It feels like a lifetime since the grey afternoon in February 2017 when my colleague Marguerite Gaudin and I lugged seven heavy cases of equipment up the mist-shrouded flank of a Hawaiian volcano and into a tiny log cabin to set up for an interview with local resident Wade Robson.
This was the first time Wade had been interviewed for television in any detail about his claim that he’d been sexually abused by Michael Jackson for seven years, from the age of seven.
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Wade was a mild-mannered 35-year-old whose firm handshake, steady gaze and radiant self-assurance masked a tangible vulnerability. We had met for the first time over lunch the day before the interview and agreed that he should tell his story chronologically and without glossing over any unpleasant details.
As we settled down for the sound-check I had no idea how much Wade was going to tell us, or whether I would believe him.
To my acute embarrassment one of the cameras failed as we began the interview. We managed to find a workaround and pressed on, filming Wade until dark. We interviewed him all day the next day. And the one after. Later that week we were in Los Angeles filming James Safechuck, a few days short of his 40th birthday. He too claimed he had been molested as a child by Jackson, the abuse continuing for years. He too gave a breathtaking interview, over two gruelling days. Unlike Wade, for whom the interview seemed to be a form of catharsis, James struggled to maintain his composure as the memories of Jackson bubbled up into his mind.
I flew back to London to begin the process of trying to corroborate and digest what these seemingly very credible young men had told me. As I reviewed the footage, in which Wade and James made frequent reference to their mothers, I couldn’t help thinking: how on earth did their mums let this happen? How could they have allowed their little boys to share Jackson’s bed, night after night?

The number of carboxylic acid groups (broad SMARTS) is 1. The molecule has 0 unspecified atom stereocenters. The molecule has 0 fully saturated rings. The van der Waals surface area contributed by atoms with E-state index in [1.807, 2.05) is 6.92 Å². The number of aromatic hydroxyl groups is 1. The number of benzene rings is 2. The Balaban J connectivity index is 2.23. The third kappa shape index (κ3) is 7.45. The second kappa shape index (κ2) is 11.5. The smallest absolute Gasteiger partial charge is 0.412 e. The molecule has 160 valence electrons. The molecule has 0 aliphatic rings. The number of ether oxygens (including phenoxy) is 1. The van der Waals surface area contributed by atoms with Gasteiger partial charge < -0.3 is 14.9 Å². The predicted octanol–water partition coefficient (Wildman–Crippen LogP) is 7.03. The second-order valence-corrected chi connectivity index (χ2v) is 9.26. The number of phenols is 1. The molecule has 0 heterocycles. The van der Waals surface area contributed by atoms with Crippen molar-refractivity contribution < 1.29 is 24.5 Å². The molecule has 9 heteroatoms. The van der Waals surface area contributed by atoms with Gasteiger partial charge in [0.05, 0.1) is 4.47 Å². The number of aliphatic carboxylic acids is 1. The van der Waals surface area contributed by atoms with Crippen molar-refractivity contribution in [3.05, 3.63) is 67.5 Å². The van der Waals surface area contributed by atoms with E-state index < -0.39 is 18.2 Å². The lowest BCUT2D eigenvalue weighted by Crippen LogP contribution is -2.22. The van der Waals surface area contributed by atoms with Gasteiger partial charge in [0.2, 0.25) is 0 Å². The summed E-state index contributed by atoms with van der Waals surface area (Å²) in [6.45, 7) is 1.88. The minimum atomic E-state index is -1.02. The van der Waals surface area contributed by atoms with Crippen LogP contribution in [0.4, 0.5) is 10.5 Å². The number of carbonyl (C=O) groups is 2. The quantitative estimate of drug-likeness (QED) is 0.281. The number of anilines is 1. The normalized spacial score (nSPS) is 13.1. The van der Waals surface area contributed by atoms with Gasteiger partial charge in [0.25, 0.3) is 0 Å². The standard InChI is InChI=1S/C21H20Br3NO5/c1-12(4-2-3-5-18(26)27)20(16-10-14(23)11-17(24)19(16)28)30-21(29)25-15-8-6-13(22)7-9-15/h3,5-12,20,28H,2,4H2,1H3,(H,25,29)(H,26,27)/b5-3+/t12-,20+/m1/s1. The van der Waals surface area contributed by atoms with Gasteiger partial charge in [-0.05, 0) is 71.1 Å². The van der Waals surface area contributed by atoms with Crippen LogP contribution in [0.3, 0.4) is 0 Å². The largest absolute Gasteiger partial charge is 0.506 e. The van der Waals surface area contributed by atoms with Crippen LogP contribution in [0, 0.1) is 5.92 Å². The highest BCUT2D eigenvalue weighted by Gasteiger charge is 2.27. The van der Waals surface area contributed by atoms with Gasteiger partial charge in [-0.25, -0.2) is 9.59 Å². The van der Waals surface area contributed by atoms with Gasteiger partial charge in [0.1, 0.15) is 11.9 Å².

I made contact with Joy Robson and Stephanie Safechuck and returned to Los Angeles to interview them in November. They spoke, like their sons, without flinching. These were families determined to get the truth out there, no matter how painful. I realised that Jackson had drawn the mothers into his web – groomed them, to use a technical term – just as ruthlessly as their sons. My film became a story about these two families coming to terms, two decades later, with a terrible truth.
Leaving Neverland premiered in January at the Sundance Film Festival to standing ovations from cinema audiences and howls of protest from Michael Jackson cultists, who began attacking the film – and everyone associated with it – within minutes of its announcement on the Sundance website. The outpouring of hatred from the Jackson superfans has continued unabated since then. The Jackson family and estate has released aggressive, rambling statements, but don’t appear to have seen the documentary. I wonder what they’ll say once they’ve had the chance to watch it.
Now I’m heading to America again to join Wade and James for another round of media interviews, including – I’m pinching myself – Oprah.
Amidst all the publicity and controversy I’m trying to keep my feet firmly on the ground and my mind anchored in one thought. It isn’t often that you get the chance to make a positive change with a documentary film. Wade’s and James’ astonishing courage in confronting a powerful abuser who darkened their childhoods will, I am certain, inspire many thousands of other child sexual abuse survivors to begin their own difficult journey back into the light.
Dan Reed is director of Channel 4’s Leaving Neverland: Michael Jackson and Me, which airs at 9pm on Wednesday 6th and Thursday 7th March on Channel 4